Kids often need reminders to use evidence and support from the text when explaining or writing about a piece of text. Here’s a free printable poster for your classroom (near your guided reading table?) to remind kids to use textual evidence! Click here for the PDF: Show the Evidence Poster
Category Archives: Bulletin Boards/Walls
Name Reading Groups to Teach Extra Stuff!
When I first started teaching, I didn’t know what to call each reading group. Although students are grouped by reading level, you can’t name them with numbers or letters (or anything that indicates one’s higher or lower than another, even though students will figure it out eventually). So I chose animals our school had die-cuts for. But I wish I had heard of this idea before I named the groups!
One Arizona teacher names her groups after the various desert cactus plants in her region. She teaches the kids how to pronounce them and has a picture on the wall next to the name, so the kids will become more educated about their region! So smart!! Here are her posters of the cactus reading group pictures. This is a great way to sneak a little extra learning into your classroom.
Great Anchor Charts
Anchor charts are a staple in any elementary school classroom. Here are some truly inspired ones:
Group work expectations anchor chart
Ways to compare fractions anchor chart
Classroom Rules Poster – Owl (DIY)
Owls are pretty trendy these days. So when I saw a cute owl-shaped note pad at the dollar store, I just had to buy it (with plans to work it into my classroom somehow). Here’s the poster I came up with (pretty proud of my DIY project!):
Our classroom rule is “no one has the right to interfere with the learning, safety or well being of others.” Each student will sign the poster and we’ll put it up on the wall so everyone will remember our classroom behavior expectations.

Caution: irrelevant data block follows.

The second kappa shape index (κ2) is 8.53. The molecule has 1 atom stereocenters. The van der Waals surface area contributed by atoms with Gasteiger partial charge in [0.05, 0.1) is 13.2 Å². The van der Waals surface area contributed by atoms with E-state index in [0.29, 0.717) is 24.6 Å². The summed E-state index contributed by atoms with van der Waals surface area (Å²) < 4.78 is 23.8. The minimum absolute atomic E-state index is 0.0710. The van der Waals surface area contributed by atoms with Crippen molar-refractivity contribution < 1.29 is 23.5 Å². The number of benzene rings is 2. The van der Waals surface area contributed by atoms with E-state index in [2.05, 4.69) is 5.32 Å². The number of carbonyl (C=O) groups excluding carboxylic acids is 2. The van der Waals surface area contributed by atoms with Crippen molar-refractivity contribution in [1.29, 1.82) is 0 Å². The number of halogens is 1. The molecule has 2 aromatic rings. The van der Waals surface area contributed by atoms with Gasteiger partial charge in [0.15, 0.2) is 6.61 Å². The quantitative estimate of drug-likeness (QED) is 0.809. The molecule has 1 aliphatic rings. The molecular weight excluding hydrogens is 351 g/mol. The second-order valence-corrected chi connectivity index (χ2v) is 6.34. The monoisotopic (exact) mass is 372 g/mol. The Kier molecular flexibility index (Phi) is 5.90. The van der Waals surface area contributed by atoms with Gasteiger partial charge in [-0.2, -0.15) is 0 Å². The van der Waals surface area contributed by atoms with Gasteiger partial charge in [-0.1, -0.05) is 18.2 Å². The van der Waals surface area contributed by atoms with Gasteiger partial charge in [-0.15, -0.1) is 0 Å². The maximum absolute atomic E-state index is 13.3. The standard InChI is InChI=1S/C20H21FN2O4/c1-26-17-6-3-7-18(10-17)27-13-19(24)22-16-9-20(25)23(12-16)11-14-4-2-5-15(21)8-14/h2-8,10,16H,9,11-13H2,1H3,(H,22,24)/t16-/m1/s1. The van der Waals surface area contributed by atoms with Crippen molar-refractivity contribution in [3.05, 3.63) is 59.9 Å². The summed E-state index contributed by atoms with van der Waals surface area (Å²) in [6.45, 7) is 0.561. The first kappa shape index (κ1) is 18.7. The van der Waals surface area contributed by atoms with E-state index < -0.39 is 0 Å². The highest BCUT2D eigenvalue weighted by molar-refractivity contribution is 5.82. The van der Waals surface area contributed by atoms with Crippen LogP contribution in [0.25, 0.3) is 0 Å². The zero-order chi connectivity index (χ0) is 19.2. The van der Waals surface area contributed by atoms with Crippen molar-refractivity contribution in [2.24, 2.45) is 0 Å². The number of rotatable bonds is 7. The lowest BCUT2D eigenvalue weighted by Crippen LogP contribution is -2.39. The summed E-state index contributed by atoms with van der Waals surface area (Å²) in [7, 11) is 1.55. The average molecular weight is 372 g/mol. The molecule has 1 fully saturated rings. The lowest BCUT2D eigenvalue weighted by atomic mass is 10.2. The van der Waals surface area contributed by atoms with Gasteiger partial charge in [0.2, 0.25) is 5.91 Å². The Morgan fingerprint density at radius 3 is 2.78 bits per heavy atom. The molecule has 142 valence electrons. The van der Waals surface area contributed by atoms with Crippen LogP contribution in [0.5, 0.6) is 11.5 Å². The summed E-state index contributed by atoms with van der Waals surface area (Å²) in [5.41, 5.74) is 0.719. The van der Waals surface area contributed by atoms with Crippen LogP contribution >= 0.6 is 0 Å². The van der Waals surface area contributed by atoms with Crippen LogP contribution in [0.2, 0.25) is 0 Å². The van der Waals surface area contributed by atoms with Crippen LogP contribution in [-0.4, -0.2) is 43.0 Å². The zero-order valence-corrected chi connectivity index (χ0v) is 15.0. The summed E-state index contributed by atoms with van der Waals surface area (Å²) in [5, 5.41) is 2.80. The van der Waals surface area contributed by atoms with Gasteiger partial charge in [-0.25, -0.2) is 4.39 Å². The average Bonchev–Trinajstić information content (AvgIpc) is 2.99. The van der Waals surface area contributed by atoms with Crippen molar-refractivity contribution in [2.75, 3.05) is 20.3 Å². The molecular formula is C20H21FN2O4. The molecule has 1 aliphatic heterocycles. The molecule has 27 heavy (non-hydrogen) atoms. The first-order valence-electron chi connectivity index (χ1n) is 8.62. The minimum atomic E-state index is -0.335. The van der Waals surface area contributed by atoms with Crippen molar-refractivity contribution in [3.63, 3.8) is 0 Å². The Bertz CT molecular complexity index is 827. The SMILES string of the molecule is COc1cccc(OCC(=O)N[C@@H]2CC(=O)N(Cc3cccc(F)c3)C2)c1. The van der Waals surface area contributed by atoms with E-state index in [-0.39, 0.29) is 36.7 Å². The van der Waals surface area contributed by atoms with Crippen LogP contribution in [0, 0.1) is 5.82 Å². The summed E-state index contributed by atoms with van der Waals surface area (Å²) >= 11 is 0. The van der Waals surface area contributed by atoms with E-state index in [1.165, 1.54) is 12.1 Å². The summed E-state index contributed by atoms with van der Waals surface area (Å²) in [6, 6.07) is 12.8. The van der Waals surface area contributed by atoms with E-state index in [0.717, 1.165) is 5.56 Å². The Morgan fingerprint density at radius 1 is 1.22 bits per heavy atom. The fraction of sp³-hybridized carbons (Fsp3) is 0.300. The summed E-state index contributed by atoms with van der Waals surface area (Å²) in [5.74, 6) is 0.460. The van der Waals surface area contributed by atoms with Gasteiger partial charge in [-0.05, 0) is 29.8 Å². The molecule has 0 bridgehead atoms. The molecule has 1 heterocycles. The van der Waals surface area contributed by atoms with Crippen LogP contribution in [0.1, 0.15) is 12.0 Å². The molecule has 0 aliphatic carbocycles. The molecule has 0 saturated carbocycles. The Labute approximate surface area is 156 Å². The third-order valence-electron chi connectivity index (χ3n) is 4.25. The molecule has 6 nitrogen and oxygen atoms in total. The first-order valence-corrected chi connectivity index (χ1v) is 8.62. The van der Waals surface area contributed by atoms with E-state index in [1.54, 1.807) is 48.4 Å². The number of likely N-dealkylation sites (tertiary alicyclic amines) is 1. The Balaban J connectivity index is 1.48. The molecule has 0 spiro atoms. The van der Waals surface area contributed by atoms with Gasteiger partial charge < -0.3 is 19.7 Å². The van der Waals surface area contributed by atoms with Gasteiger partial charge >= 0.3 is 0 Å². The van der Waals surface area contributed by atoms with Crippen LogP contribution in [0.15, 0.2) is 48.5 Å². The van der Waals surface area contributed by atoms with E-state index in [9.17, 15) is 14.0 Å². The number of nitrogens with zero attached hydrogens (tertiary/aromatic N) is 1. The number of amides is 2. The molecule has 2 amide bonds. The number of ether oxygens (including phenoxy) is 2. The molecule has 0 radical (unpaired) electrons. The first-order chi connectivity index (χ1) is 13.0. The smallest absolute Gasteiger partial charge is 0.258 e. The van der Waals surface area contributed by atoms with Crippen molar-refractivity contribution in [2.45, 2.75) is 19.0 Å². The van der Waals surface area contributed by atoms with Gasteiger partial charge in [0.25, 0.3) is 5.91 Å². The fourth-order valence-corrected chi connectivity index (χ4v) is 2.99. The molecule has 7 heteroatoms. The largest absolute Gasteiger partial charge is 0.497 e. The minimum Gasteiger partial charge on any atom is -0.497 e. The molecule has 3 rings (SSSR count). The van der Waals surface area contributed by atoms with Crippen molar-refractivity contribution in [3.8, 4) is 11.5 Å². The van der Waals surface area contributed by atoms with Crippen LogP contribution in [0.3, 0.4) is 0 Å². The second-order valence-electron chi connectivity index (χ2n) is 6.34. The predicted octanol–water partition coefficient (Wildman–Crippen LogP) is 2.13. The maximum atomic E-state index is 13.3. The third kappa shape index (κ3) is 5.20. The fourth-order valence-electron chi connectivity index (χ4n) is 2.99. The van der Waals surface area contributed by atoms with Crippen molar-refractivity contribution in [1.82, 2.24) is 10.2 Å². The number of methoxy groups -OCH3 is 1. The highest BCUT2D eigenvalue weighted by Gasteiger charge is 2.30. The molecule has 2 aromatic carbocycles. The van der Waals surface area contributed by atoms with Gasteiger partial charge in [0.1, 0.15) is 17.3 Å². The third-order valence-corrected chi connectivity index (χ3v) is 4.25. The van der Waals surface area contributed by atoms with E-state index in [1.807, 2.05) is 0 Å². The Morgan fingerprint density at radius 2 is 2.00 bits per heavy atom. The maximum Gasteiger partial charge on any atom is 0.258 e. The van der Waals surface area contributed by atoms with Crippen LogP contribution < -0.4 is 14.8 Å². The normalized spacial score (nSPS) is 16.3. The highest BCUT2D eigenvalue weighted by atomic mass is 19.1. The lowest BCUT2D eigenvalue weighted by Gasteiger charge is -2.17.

Fiction vs. Nonfiction Anchor Chart
This language arts anchor chart seems so easy, yet so effective in displaying the differences between fiction and nonfiction. The teacher even included a picture of fiction vs. nonfiction to help younger learners the two. It could be a good assignment to have each student create a personal anchor chart like this, especially using pictures from old magazines, etc.
Bio Poetry For Kids
Bio Poems can be written by students to describe the lives of real people as creative writing exercise, or fictional characters to demonstrate reading comprehension. Bio Poems could even be written about inanimate objects. There are a variety of formulas for writing a bio poem. Here are 2 of the most common formulas:
Who wants to go to…
Who wishes he/she could’ve met…
Who is scared of…
Who dreams of…
Who is determined to…
Who is proud of…
Who graduated from…
Your name again
Three or four adjectives that describe the person
Important relationship (daughter of . . . , mother of . . . , etc)
Two or three things, people, or ideas that the person loved
Three feelings the person experienced
Three fears the person experienced
Accomplishments (who composed . . . , who discovered . . . , etc.)
Two or three things the person wanted to see happen or wanted to experience
His or her residence
It’s always fun to share or display the bio poems. One teacher had her students tear pieces of construction paper to create artwork of their face to put up next to the student’s bio poem. You could easily adapt this project to describe historical figures, events, etc. by changing the formula.